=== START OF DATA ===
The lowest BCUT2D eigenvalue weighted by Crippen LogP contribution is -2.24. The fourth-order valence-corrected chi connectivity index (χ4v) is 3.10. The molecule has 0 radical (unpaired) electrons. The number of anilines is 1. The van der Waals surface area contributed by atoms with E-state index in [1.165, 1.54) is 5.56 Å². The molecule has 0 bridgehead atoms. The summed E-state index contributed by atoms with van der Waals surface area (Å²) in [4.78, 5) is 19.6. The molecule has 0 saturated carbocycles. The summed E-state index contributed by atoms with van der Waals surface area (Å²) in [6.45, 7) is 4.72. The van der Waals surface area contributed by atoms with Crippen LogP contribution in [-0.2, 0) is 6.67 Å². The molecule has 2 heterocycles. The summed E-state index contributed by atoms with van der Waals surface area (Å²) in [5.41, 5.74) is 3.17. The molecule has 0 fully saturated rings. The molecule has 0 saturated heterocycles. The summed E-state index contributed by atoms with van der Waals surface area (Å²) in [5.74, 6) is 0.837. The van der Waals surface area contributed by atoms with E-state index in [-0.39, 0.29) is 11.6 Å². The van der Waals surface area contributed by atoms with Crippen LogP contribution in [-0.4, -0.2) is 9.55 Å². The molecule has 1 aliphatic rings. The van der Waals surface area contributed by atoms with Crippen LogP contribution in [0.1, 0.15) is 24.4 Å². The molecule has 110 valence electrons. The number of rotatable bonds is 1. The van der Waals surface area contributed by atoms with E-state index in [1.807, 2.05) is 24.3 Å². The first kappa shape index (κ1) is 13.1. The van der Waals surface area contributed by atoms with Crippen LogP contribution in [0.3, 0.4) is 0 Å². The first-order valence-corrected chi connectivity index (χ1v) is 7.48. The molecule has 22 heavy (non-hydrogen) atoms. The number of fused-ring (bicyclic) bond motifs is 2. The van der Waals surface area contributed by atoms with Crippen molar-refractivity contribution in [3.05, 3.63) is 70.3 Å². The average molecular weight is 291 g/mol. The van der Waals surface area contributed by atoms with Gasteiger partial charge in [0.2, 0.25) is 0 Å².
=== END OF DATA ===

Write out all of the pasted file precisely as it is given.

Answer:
The lowest BCUT2D eigenvalue weighted by Crippen LogP contribution is -2.24. The fourth-order valence-corrected chi connectivity index (χ4v) is 3.10. The molecule has 0 radical (unpaired) electrons. The number of anilines is 1. The van der Waals surface area contributed by atoms with E-state index in [1.165, 1.54) is 5.56 Å². The molecule has 0 bridgehead atoms. The summed E-state index contributed by atoms with van der Waals surface area (Å²) in [4.78, 5) is 19.6. The molecule has 0 saturated carbocycles. The summed E-state index contributed by atoms with van der Waals surface area (Å²) in [6.45, 7) is 4.72. The van der Waals surface area contributed by atoms with Crippen LogP contribution in [-0.2, 0) is 6.67 Å². The molecule has 2 heterocycles. The summed E-state index contributed by atoms with van der Waals surface area (Å²) in [5.41, 5.74) is 3.17. The molecule has 0 fully saturated rings. The molecule has 0 saturated heterocycles. The summed E-state index contributed by atoms with van der Waals surface area (Å²) in [5.74, 6) is 0.837. The van der Waals surface area contributed by atoms with E-state index in [-0.39, 0.29) is 11.6 Å². The van der Waals surface area contributed by atoms with Crippen LogP contribution in [-0.4, -0.2) is 9.55 Å². The molecule has 1 aliphatic rings. The van der Waals surface area contributed by atoms with Crippen LogP contribution in [0.1, 0.15) is 24.4 Å². The molecule has 110 valence electrons. The number of rotatable bonds is 1. The van der Waals surface area contributed by atoms with E-state index in [1.807, 2.05) is 24.3 Å². The first kappa shape index (κ1) is 13.1. The van der Waals surface area contributed by atoms with Crippen LogP contribution in [0.3, 0.4) is 0 Å². The first-order valence-corrected chi connectivity index (χ1v) is 7.48. The molecule has 22 heavy (non-hydrogen) atoms. The number of fused-ring (bicyclic) bond motifs is 2. The van der Waals surface area contributed by atoms with Crippen molar-refractivity contribution in [3.05, 3.63) is 70.3 Å². The average molecular weight is 291 g/mol. The van der Waals surface area contributed by atoms with Gasteiger partial charge in [0.2, 0.25) is 0 Å².